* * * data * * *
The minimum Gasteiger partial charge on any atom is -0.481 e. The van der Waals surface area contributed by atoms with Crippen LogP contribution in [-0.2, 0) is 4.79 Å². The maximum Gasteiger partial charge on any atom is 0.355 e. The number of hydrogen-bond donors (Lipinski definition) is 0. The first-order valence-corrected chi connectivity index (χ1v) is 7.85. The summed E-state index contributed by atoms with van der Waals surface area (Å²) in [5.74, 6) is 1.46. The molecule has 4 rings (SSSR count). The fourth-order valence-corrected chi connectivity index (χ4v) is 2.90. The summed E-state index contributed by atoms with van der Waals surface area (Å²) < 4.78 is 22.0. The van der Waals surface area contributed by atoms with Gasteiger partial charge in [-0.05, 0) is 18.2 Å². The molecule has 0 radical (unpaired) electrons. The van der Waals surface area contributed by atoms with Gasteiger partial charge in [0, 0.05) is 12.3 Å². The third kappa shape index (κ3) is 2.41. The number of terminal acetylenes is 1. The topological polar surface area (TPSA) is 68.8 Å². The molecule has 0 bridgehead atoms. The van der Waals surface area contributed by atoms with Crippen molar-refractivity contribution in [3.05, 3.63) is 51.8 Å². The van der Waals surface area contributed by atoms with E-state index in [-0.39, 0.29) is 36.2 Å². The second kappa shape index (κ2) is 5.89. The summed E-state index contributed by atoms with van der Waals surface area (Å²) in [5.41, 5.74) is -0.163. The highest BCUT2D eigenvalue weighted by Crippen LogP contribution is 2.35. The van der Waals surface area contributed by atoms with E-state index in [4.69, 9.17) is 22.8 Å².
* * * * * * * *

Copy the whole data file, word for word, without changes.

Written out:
The minimum Gasteiger partial charge on any atom is -0.481 e. The van der Waals surface area contributed by atoms with Crippen LogP contribution in [-0.2, 0) is 4.79 Å². The maximum Gasteiger partial charge on any atom is 0.355 e. The number of hydrogen-bond donors (Lipinski definition) is 0. The first-order valence-corrected chi connectivity index (χ1v) is 7.85. The summed E-state index contributed by atoms with van der Waals surface area (Å²) in [5.74, 6) is 1.46. The molecule has 4 rings (SSSR count). The fourth-order valence-corrected chi connectivity index (χ4v) is 2.90. The summed E-state index contributed by atoms with van der Waals surface area (Å²) < 4.78 is 22.0. The van der Waals surface area contributed by atoms with Gasteiger partial charge in [-0.05, 0) is 18.2 Å². The molecule has 0 radical (unpaired) electrons. The van der Waals surface area contributed by atoms with Gasteiger partial charge in [0, 0.05) is 12.3 Å². The third kappa shape index (κ3) is 2.41. The number of terminal acetylenes is 1. The topological polar surface area (TPSA) is 68.8 Å². The molecule has 0 bridgehead atoms. The van der Waals surface area contributed by atoms with Crippen molar-refractivity contribution in [3.05, 3.63) is 51.8 Å². The van der Waals surface area contributed by atoms with E-state index in [-0.39, 0.29) is 36.2 Å². The second kappa shape index (κ2) is 5.89. The summed E-state index contributed by atoms with van der Waals surface area (Å²) in [5.41, 5.74) is -0.163. The highest BCUT2D eigenvalue weighted by Crippen LogP contribution is 2.35. The van der Waals surface area contributed by atoms with E-state index in [4.69, 9.17) is 22.8 Å².